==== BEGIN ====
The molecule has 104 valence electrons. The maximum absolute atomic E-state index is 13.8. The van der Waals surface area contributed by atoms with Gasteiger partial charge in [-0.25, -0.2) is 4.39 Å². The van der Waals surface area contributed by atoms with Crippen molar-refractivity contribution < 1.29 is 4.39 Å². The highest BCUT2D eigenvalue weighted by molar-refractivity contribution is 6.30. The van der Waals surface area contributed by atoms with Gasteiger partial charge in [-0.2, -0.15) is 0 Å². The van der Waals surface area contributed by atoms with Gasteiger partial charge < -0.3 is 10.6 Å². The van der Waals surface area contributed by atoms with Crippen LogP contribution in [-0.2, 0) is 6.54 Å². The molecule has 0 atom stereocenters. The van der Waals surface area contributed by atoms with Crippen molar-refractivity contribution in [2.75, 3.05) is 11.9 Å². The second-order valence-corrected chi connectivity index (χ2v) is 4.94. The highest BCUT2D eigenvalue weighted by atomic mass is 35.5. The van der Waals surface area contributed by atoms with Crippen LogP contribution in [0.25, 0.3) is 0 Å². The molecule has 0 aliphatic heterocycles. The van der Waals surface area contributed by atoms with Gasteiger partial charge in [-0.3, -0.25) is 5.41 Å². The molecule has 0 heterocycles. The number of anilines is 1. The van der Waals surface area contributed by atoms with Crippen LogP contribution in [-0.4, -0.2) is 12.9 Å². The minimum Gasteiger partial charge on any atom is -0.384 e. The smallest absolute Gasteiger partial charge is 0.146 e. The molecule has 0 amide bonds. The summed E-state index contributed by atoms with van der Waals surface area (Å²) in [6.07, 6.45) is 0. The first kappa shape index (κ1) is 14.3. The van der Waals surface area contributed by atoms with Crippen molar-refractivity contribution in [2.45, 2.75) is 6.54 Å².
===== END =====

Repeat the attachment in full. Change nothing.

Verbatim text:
The molecule has 104 valence electrons. The maximum absolute atomic E-state index is 13.8. The van der Waals surface area contributed by atoms with Gasteiger partial charge in [-0.25, -0.2) is 4.39 Å². The van der Waals surface area contributed by atoms with Crippen molar-refractivity contribution < 1.29 is 4.39 Å². The highest BCUT2D eigenvalue weighted by molar-refractivity contribution is 6.30. The van der Waals surface area contributed by atoms with Gasteiger partial charge in [-0.2, -0.15) is 0 Å². The van der Waals surface area contributed by atoms with Gasteiger partial charge < -0.3 is 10.6 Å². The van der Waals surface area contributed by atoms with Crippen LogP contribution in [-0.2, 0) is 6.54 Å². The molecule has 0 atom stereocenters. The van der Waals surface area contributed by atoms with Crippen molar-refractivity contribution in [2.75, 3.05) is 11.9 Å². The second-order valence-corrected chi connectivity index (χ2v) is 4.94. The highest BCUT2D eigenvalue weighted by atomic mass is 35.5. The van der Waals surface area contributed by atoms with Crippen LogP contribution in [0.25, 0.3) is 0 Å². The molecule has 0 aliphatic heterocycles. The van der Waals surface area contributed by atoms with Gasteiger partial charge in [-0.3, -0.25) is 5.41 Å². The molecule has 0 heterocycles. The number of anilines is 1. The van der Waals surface area contributed by atoms with Crippen LogP contribution in [-0.4, -0.2) is 12.9 Å². The minimum Gasteiger partial charge on any atom is -0.384 e. The smallest absolute Gasteiger partial charge is 0.146 e. The molecule has 0 amide bonds. The summed E-state index contributed by atoms with van der Waals surface area (Å²) in [6.07, 6.45) is 0. The first kappa shape index (κ1) is 14.3. The van der Waals surface area contributed by atoms with Crippen molar-refractivity contribution in [2.45, 2.75) is 6.54 Å².